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[SINGAPORE] Keppel Club is unlikely to be able to keep its golf course once its current lease expires in seven years, and at least one of the Singapore Island Country Club's (SICC) locations may be affected under the government's plans for land use.
The fate of these and other golf courses has been much bandied about in the lead-up to Sunday, when representatives from government agencies will meet the members of four clubs - Keppel, SICC, Tanah Merah Country Club (TMCC) and the National Service Resort & Country Club (NSRCC) - at separate briefing sessions.
"The government is not reducing golf course land for the sake of reducing golf course land," the Ministry of Law (MinLaw) said yesterday, as it tried to "curb speculation and anxiety over the decisions".
In considering the renewal of golf courses' leases, the government looks at whether Singapore needs the land for other uses such as infrastructure and housing, the parent ministry of the Singapore Land Authority (SLA) said.
The 18 golf courses take up 1,500 hectares of land, or about 2 per cent of the Republic's total land area. Last February, MinLaw had said that some of these golf courses will have to be phased out and the greens put to other uses. Most operate on 30-year leases, the majority of which will expire between 2021 and 2030.
"There will be no new land allocations for golf courses," the Ministry said yesterday, in response to media queries on whether Keppel will be offered an alternative site when its current lease expires in 2021.
Keppel's golf course sits on prime land in the Telok Blangah area, but has been reflected as a residential site as early as the Urban Redevelopment Authority's 2001 Concept Plan. Golf courses are meant to sit on land zoned for sports and recreation.
A second consideration for the government, when looking at renewals of golf course leases, is whether the general public, National Service men and the labour movement have enough access to golfing facilities.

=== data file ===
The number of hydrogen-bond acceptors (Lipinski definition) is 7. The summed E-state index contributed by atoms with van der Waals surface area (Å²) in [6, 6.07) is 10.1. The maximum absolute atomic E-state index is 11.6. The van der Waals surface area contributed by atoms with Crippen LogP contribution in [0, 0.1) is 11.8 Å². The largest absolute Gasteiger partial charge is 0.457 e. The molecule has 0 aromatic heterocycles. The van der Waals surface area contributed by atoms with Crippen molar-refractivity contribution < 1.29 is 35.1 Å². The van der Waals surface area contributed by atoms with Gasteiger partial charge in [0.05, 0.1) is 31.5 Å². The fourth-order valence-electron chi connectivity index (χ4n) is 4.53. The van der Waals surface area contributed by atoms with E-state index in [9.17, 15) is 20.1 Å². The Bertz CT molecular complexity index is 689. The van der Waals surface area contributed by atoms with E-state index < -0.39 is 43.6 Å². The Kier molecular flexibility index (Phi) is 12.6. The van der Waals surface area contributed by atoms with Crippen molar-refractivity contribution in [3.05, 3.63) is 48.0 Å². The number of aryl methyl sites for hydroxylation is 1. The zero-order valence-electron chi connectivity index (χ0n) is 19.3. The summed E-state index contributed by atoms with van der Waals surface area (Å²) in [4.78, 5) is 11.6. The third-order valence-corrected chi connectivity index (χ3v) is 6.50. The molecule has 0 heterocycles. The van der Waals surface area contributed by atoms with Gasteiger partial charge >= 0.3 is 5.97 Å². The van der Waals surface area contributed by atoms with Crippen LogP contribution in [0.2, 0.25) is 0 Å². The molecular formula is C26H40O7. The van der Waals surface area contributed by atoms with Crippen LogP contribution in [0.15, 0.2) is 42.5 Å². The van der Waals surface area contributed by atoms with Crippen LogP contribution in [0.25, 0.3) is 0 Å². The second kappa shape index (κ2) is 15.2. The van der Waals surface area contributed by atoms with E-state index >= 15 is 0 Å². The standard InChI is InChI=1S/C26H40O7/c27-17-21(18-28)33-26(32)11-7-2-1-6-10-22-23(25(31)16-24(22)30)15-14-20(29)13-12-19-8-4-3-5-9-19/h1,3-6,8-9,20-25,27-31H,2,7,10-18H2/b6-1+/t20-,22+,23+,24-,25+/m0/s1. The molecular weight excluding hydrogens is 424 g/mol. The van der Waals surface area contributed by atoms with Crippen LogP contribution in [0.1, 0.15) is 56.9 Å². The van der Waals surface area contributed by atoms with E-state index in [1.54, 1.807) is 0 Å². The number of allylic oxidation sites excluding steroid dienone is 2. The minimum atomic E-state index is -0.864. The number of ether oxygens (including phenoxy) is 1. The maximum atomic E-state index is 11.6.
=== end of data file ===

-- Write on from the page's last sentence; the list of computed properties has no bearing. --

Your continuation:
"The Marina Bay Golf Course is an 18-hole public course whose lease will expire in 2024. As the site is zoned for commercial and residential uses, the government will find a replacement site for a public course," MinLaw said.
It added that it "should come as no surprise" that at least one of the SICC's locations - Bukit, next to MacRitchie Reservoir, or Island, near Upper and Lower Peirce Reservoirs - may be affected. The lease held by SICC, whose four 18-hole golf courses cover the largest acreage of land among the 11 private golf clubs, also expires in 2021.
As for TMCC and NSRCC, both clubs' courses may have to be reconfigured to accommodate Changi Airport's expansion plans. According to the URA's Draft Master Plan released late last year, parts of NSRCC's course are designated as a reserve site, for which specific use has not been fixed.
"The meetings this Sunday are to explain the decisions and address members' concerns in person. Thereafter we will make the announcement public. These will be for courses whose leases are ending in the next 10 years. We are doing this seven years in advance so that the clubs will be in a better position to make their investment and membership plans," MinLaw said.
The 11 private clubs have about 30,000 members, who hold an estimated $3 billion worth of golf club memberships. Open-market prices of transferrable golf club memberships have tumbled in recent years, hit by the uncertainty over lease renewals.
Clubs have also put off development plans. After Raffles Country Club members voted down a $26-million plan to revamp one of its golf courses in September last year, SLA urged golf clubs to base investment decisions only on the outstanding tenure of their lease.
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